In 2005, Mr. Peart’s brother filed a complaint with the Ontario Human Rights Commission, alleging that s. 10(5) of the Coroners Act discriminates against migrant farm workers in Ontario, and specifically those employed under SAWP, on the basis that it denies them the benefit of a mandatory inquest into workplace deaths, which currently is extended to workers in the mining and construction industries.  

The Human Rights Tribunal of Ontario found that SAWP workers are at a significantly lower risk of traumatic workplace fatality than those in the mining and construction industries.  In addition, the evidence revealed that there is much greater variance in the mechanisms and circumstances that result in accidental workplace deaths in the mining and construction industries than in the agriculture industry.  In fact, 41% of all fatalities in the agriculture industry result from tractor roll-overs and tractor run-overs.  The Tribunal concluded that the greater variance of accidental deaths in the mining and construction industries makes it more likely that useful inquest recommendations will result from these mandatory inquests than if inquests were required for all workplace deaths in agriculture.  

Therefore, the Tribunal held that the focus in s. 10(5) of the Coroners Act on persons employed in the mining and construction industries is a recognition of the greater degree of risk of traumatic workplace fatalities that these groups face.  Notwithstanding the vulnerabilities experienced by SAWP workers, the Tribunal ruled that their exclusion from the mandatory inquest requirement under s. 10(5) of the Coroners Act does not result in substantive inequality for this group when taking into account the purposes and context of this provision.

Peart v. Ontario (Community Safety and Correctional Services), 2014 HRTO 611 (CanLII)

Farm workers denied Coroner’s inquest: greater risk of fatality in mining and construction industries, HRTO decides

Threat, assault on supervisor were just cause for dismissal at isolated mine in NWT with “zero tolerance” violence policy

An employee at an isolated camp in the Northwest Territories who assaulted and threatened his supervisor was dismissed for just cause, an adjudicator has decided.

The employee was an equipment operator at a mine site.

The evidence was that the employee and supervisor got into an altercation “not directly related to work issues”.  All witnesses said that the employee pushed the supervisor three times.  Two witnesses said that the employee also threw a cup or bottle of water at the supervisor. Several coworkers were required to restrain the employee.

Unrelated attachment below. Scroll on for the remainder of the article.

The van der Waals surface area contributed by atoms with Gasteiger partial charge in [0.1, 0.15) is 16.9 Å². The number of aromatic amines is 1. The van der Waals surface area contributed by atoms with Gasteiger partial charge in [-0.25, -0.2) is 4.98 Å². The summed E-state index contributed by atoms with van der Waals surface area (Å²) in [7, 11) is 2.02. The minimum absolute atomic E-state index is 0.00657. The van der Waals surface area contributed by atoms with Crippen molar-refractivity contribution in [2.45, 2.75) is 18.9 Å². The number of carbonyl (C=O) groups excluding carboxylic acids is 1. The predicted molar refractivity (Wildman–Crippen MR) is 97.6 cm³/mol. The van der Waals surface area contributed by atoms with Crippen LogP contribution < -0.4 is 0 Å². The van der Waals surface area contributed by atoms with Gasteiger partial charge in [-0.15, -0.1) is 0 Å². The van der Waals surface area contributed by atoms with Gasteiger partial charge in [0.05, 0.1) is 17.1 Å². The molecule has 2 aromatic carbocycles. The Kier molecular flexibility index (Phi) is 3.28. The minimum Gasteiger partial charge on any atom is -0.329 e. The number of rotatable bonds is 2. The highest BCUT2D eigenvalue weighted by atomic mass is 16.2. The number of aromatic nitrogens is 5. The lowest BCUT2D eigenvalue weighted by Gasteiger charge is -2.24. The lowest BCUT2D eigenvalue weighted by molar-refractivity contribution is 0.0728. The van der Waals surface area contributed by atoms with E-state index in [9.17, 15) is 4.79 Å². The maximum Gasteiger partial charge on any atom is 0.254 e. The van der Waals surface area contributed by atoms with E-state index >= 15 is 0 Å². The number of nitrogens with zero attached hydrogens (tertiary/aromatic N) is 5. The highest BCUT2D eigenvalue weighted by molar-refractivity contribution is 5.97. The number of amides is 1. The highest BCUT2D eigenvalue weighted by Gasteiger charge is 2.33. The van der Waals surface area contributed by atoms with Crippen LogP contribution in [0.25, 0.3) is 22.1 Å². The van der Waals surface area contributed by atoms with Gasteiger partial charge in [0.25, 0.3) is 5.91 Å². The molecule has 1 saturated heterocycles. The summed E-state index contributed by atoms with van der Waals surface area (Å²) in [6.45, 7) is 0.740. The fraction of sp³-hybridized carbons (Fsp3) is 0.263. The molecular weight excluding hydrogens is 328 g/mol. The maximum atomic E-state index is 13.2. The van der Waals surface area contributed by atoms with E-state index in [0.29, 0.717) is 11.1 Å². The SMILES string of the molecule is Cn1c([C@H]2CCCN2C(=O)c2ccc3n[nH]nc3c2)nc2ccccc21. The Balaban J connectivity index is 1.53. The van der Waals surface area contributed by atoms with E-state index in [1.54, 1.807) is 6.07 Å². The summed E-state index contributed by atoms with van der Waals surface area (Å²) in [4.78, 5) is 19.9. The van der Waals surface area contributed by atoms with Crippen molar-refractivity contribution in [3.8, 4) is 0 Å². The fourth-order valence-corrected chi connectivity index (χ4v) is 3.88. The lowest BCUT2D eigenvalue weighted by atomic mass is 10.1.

The day after the incident, the employee gave a statement in which he said, “.  .  . I didn’t make threats but I did make a promise.  I know where the prick lives and we will see each other.” The employer fired him and claimed just cause.

The employee filed a claim for termination pay under the NWT Employment Standards Act.  An Employment Standards Officer decided that he was dismissed for just cause and thus was not entitled to termination pay. The employee appealed, and an adjudicator agreed that he had been dismissed for just cause.

The adjudicator stated that the employee had agreed to the zero-tolerance violence policy and had disregarded that policy.  The workplace was an isolated camp setting and the assault and further threats of violence were in clear violation of that policy.  Although the employee claimed that his supervisor had not been treating him properly, there were other alternatives to violence.

Therefore, the adjudicator decided that the single incident of the assault and threats was just cause for dismissal.

I & D Management Services Ltd v Mercredi, 2013 CanLII 89793 (NWT LSB)

 

Threat, assault on supervisor were just cause for dismissal at isolated mine in NWT with “zero tolerance” violence policy

Supervisor who solicited and procured drugs from employee was fired for cause

The B.C. Court of Appeal has upheld the for-cause termination of a supervisor who used text messages to solicit and obtain drugs from an employee under his supervision.  Safety was one of the supervisor’s responsibilities in an industry described as “high risk” and “safety-sensitive”.

The supervisor was a project manager of a pile driving company.  The company fired the supervisor, alleging that he had misused a company gas credit card and a B.C. Ferries card, as well as failed to pay for a hotel bill.   After the termination, when the supervisor returned his company cell phone, the company found text messages from him soliciting drugs from an employee under his supervision.  The primary drugs were Dexedrine and clonazepam, both prescription medications which are “listed substances” under the federal Controlled Drugs and Substances Act. The company relied on the text messages as “after-acquired cause” for dismissal.

The supervisor sued in court for wrongful dismissal. In written argument, he agreed that he had a senior and important role, that safety was a very important function at the company, and that he supervised safety.  He agreed that it was his role to set an example.  He admitted the possibility that he consumed illegal drugs with the employee.

The trial judge stated that it did not matter whether the supervisor’s solicitation happened at work or offsite.  Also, it did not matter that, as the supervisor alleged, others in the company smoked marijuana at a company party.  The trial judge decided that the company had just cause to fire the supervisor.

The B.C. Court of Appeal agreed, stating: